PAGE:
If you have ever been guilty of making a not so wise decision, you are among the masses! We all make unwise decisions now and again - it just shouldn't be the regular pattern of our lives! A decision is a moment or period of time in which we make a determination about one of our doubts or questions we have encountered. If we think about this a little, every moment of decision is peppered with a little bit of doubt or a question we have to answer. Go this way or that. If we go this way, what will be the outcome? Go that way and will the outcome be vastly or only vaguely different? A parent's role in life (even those we might call our "spiritual parents") is to guide us into making wise decisions. In essence, they create a culture in which we determine if we will be overcome by our doubts, or tackle the questions which come our way with a great deal of fortitude and determination.
My son, it makes me happy when you make a wise decision. It makes me feel good inside when you say the right things. (Proverbs 23:15-16 ERV)
Some of us may not have grown up with the most attentive of parents. Perhaps they were the "absentee" type, or even the "disengaged". Maybe they did their best, but somehow just kept missing the mark. Regardless of the type of parents we had "naturally", God provides a way of parenting us "spiritually" by those who mentor us in life. If we link ourselves with a solidly-based, biblical mentor in this life, we can find ourselves being "parented" in the right direction in our lives, even when it means there may be a little "un-parenting" which needs to be done!
I want to take a moment to explain a little about finding a good mentor. We have all kinds of choices as to who will mentor us. When I wanted to learn how to be savvy with budgets, I didn't go to a peer who knew even less than I did as evidenced by them consistently being "off-budget" when the monthly financials were posted. I went to someone who could create a realistic budget for the department and be almost spot-on each month when the financials posted. Why? They demonstrated how it was done by their actions. In finding a good mentor one of the first things we can do is observe their life. We want to see if their actions are consistent with what they proclaim to believe.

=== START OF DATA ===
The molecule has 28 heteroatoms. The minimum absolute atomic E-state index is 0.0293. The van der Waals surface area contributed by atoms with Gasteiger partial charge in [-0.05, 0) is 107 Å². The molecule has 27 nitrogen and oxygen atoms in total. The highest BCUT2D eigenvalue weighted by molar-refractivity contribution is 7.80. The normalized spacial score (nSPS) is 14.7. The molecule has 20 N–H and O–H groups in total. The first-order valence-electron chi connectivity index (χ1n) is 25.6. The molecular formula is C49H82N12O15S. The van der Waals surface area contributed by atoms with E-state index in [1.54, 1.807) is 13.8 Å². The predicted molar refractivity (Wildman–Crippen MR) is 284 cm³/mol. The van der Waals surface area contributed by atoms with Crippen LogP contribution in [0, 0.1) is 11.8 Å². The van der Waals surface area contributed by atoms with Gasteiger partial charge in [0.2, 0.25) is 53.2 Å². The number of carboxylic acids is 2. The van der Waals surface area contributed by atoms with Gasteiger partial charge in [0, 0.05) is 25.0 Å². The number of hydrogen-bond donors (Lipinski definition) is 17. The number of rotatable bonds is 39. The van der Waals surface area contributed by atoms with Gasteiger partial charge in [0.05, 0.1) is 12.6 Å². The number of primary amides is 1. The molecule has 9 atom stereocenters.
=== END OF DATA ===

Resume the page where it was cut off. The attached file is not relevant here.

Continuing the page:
When I found my "budgeting mentor", I didn't look for someone who knew all the "loopholes" by "burying" a bunch of money into nooks and crannies in the budget. Although you might think this is a good tactic, it doesn't bide well with the rest of the managers who have to create lean budgets. I wanted someone who knew what was ethically correct, provided the right margins of cost to income ratios, and who could help me deliver on my budget consistently. When we seek mentors, we don't want those who will be "loosy-goosy" in their approach to decision-making, nor do we want those who will be so "hard-nosed" and inflexible that we feel like we have no freedom. We want balance.
Mentors need to be biblically solid in their beliefs, first and foremost. If their words say one thing and their lifestyle says another, maybe they aren't the right mentors to be aligning with. We all have something to contribute to the group of people we align ourselves with - but some will have a better "grip" on living pretty close to the beliefs upon which their life is founded. A mentor is not a "guide" for our lives - someone who directs our every step. They are wise, trusted, and able to give counsel when needed. They aren't our "everyday counsel" by which every decision must be "cleared". They are there to help us by living as positive examples, creating a culture in which we can grow into fullness in Christ, and to be there when we just need that sounding board.
We may not always make good decisions - acting upon wise principles - but we can go a long way toward learning how to do this a little more consistently when we have positive examples from which we can learn how it is done. Just sayin!